The vaccination muddle has left its footprints in history. Prime Minister Modi corrected two mistakes in his televised address on June 7. I suppose that is his way of acknowledging mistakes. On their part, the state governments and the Opposition must move on. We must clear the mess and achieve the targets set by epidemiologists and health experts.
For the record, however, it is important to note the mistakes made in the last 15 months:
Omissions and Commissions
1. The Central government believed that the first wave of the virus will be the only wave and vaccination can take place at a leisurely pace in step with domestic supply. It ignored the warnings of a second wave. Also, it did not recognise the absolute necessity of accelerated vaccination.
2. The government was over-zealous in protecting the two domestic manufacturers and their profits; it dragged its feet on giving Emergency Use Approval (EUA) to other vaccines and may have actively discouraged their producers from applying for approval in India (e.g. Pfizer’s).
3. The government placed the first order with the Serum Institute only on January 11, 2021, while the US, UK, Europe and Japan had placed orders with manufacturers in May-June 2020. Further, the order was only for 1.1 crore doses! The order with Bharat Biotech was placed later, but the date and quantity are not known.
4. Despite the demand of the Serum Institute for capital grant or subsidy, not even advance payment for supply was made to the two domestic manufacturers. Advance payments were approved (Rs 3,000 cr to the SII and Rs 1,500 cr to Bharat Biotech) only on April 19, 2021.
5. The government did not make an accurate assessment of the potential production of the two domestic manufacturers, month-wise, in the years 2020 and 2021; nor did it pressure them to augment production. Even today, the actual production and supply, month-wise, of the two manufacturers have not been disclosed.
Policy sans Consultation
6. The government formulated and implemented the vaccination policy unilaterally without any consultation with the state governments. The Supreme Court has held that the vaccination policy was “arbitrary and irrational”.
7. The Central government decentralised procurement of vaccines and passed the burden of vaccinating the 18-44 years segment to the state governments. Whatever or whoever prompted decentralisation, it was a huge mistake. As forewarned, there were no bids against state governments’ tenders. Procurement was thrown into utter confusion.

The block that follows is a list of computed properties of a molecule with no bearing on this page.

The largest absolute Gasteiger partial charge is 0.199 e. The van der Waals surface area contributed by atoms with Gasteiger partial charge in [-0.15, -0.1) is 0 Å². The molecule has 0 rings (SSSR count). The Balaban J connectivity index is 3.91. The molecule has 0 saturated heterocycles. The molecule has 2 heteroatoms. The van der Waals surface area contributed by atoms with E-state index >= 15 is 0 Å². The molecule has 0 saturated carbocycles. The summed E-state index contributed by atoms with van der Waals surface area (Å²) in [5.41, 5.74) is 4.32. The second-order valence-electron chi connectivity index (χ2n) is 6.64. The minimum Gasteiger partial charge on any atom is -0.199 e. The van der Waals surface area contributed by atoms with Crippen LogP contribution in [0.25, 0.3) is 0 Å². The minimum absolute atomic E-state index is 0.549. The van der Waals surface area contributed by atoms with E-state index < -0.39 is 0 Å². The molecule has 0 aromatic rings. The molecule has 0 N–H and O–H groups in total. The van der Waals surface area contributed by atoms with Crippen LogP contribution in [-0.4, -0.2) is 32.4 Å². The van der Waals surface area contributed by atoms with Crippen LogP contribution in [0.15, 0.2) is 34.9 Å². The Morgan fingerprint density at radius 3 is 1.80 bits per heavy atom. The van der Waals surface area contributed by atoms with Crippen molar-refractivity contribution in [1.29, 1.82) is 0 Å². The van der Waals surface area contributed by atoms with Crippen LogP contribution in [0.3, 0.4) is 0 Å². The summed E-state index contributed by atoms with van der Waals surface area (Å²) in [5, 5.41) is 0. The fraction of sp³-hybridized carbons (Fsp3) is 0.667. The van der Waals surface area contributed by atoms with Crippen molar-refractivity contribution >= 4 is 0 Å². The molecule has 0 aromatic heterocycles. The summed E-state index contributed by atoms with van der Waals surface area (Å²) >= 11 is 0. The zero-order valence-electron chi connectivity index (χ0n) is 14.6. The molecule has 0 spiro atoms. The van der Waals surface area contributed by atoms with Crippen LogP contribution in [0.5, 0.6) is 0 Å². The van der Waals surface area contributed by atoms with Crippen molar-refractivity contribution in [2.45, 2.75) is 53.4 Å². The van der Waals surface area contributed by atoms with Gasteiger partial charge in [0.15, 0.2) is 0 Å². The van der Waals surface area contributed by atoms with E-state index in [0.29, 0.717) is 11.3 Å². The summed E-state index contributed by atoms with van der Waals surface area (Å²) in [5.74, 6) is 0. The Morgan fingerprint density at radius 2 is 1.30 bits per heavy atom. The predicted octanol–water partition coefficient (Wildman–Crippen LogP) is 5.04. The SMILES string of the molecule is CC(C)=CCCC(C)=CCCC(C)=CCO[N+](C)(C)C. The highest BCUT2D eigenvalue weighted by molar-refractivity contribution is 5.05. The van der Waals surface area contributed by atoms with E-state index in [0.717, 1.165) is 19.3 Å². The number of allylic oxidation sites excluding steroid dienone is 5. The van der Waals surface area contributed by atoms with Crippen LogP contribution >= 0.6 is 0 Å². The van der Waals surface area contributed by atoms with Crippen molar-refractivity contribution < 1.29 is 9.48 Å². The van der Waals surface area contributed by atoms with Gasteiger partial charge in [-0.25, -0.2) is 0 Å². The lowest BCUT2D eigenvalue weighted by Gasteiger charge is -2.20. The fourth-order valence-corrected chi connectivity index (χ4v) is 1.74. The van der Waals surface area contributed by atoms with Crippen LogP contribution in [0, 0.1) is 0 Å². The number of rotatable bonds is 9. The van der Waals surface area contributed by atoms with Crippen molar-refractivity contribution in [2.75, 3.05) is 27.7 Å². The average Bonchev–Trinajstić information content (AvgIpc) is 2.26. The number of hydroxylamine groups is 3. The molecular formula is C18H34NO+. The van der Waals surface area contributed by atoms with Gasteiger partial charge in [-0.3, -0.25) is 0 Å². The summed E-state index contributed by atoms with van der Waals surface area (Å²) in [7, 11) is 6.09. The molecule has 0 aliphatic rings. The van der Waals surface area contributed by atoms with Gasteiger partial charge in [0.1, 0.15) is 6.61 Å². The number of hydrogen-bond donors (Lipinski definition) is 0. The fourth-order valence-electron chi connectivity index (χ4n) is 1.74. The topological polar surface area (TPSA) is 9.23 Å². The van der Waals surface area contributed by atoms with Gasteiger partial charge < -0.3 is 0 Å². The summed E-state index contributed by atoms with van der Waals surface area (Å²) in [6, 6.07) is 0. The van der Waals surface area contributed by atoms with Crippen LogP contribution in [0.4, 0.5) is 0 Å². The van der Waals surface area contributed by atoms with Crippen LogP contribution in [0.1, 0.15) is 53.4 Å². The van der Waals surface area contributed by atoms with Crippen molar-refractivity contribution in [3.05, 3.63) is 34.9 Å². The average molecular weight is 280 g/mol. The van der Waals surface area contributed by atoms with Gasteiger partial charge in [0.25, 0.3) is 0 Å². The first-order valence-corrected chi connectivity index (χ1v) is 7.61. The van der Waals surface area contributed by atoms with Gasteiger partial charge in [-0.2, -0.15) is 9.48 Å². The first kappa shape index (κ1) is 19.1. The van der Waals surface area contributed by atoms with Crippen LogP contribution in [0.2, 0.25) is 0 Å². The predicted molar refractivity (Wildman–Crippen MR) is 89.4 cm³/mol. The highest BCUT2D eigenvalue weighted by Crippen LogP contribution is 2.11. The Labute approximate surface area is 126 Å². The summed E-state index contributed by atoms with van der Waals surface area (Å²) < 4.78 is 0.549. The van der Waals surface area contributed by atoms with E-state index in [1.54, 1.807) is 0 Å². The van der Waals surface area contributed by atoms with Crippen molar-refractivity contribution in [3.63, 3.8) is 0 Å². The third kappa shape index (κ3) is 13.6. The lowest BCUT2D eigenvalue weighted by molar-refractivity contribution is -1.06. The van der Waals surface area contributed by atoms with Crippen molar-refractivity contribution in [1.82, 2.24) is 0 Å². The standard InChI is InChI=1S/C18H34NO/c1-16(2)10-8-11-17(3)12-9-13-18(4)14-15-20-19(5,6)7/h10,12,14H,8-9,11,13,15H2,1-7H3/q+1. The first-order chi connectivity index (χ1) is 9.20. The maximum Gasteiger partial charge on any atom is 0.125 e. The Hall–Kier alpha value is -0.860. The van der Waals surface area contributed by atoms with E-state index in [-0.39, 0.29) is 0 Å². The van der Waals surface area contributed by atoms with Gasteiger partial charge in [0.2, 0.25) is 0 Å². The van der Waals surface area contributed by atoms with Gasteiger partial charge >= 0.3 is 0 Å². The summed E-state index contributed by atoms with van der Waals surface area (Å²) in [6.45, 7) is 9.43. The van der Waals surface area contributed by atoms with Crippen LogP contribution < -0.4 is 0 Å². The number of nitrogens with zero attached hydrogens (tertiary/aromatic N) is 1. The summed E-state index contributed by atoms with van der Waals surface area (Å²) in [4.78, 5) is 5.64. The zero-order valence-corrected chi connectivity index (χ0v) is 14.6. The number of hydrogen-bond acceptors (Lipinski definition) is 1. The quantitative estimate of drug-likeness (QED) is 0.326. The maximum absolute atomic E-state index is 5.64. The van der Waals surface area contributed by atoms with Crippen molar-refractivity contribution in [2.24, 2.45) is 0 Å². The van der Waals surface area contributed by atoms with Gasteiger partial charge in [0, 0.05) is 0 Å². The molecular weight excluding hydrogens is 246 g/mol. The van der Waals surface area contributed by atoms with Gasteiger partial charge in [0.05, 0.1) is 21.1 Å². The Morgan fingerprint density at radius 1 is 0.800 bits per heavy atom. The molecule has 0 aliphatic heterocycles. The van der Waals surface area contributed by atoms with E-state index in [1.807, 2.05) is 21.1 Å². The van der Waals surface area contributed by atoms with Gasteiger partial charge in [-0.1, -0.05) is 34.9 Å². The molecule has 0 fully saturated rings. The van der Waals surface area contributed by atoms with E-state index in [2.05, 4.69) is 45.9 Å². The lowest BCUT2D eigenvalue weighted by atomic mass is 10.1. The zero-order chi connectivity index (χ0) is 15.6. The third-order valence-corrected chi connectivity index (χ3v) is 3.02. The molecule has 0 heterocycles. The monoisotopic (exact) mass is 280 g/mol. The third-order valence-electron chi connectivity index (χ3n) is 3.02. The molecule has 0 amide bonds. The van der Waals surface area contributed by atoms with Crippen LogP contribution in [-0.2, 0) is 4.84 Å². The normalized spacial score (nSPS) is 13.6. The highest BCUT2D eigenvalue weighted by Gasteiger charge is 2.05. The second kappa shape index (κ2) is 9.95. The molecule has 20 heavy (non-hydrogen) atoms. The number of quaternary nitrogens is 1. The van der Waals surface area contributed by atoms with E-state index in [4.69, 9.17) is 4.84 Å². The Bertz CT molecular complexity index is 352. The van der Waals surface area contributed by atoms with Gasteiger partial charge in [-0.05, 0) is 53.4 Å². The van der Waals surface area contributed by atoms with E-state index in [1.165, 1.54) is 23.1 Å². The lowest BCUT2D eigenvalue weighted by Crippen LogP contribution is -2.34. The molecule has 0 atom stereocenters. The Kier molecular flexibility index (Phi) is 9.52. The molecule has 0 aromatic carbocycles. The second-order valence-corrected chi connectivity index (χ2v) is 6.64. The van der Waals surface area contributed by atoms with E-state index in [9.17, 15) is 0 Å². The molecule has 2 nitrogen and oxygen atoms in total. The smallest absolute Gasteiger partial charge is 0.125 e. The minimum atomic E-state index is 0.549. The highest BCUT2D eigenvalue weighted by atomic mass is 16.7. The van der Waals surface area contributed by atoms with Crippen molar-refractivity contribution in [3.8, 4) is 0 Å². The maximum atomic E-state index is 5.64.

8. The government made a big mistake in fixing different prices for supply to the Central government, state governments and private hospitals. Price differential led to large quantities being sold to private hospitals at the cost of government hospitals, leading to vaccine shortage and suspension of vaccination in some states. The controversy continues to rage because the government has allowed private hospitals to charge as much as Rs 780, 1,145 and 1,410 per dose for Covishield, Sputnik V and Covaxin, respectively.
9. The government’s insistence on Co-WIN app for registration and vaccination was discriminatory. The Supreme Court has held that the insistence on Co-WIN created a digital divide and was discriminatory.
Let’s put these mistakes aside. Production and supply of vaccines seem to have improved. Import of the Russian vaccine, Sputnik V, has helped. The average number of vaccinations administered has improved to about 30-34 lakh per day in the week beginning June 6. But, even at this pace, it is possible to administer only about 60 crore vaccinations in the remaining days of the year 2021. That will be woefully inadequate against the goal of administering two doses each to 90-100 crore adults (less 5 crore adults who have received two doses).
Not Rocket Science
The next steps that must be completed by the Central government before June 2021 are evident. Let me list them:
1. Draw up a credible schedule of production of each domestic manufacturer (two or three or more), month-wise, between July and December, 2021. Add imports of Sputnik V. Add the production, month-wise, of any licensee who may be contracted or compulsorily licensed to manufacture a vaccine.
2. Place orders, immediately, for WHO-approved vaccines manufactured by Pfizer-BioNTech, Moderna, Johnson & Johnson and Sinopharm. Pay advance money and agree on a schedule of supply. Add these numbers to the total supply.
3. Take full responsibility for procurement of vaccines (on June 7, the PM agreed to procure 75 per cent) and distribute them to the states according to need and the pace of vaccination in each state. The states must be free to allocate the vaccines between government and private hospitals.
4. Since there is likely to be a shortfall of availability of vaccines against need, the government must publicly declare how it intends to bridge the gap. If the gap is unbridgeable before December 2021, the Central government, in consultation with the state governments, must re-draw the priority of vaccinations.
5. The Central and state governments must maintain and augment the health infrastructure, including the number of hospital beds.
The above five steps are not rocket science. They require planning, something that appears to be anathema to the Modi government after the abolition of the Planning Commission, but which other countries do routinely. The government must shed its animosity to planning and appoint a dedicated group to anticipate unforeseen events and make plans for every contingency.
Let us see how the Central government goes about the challenging task before it.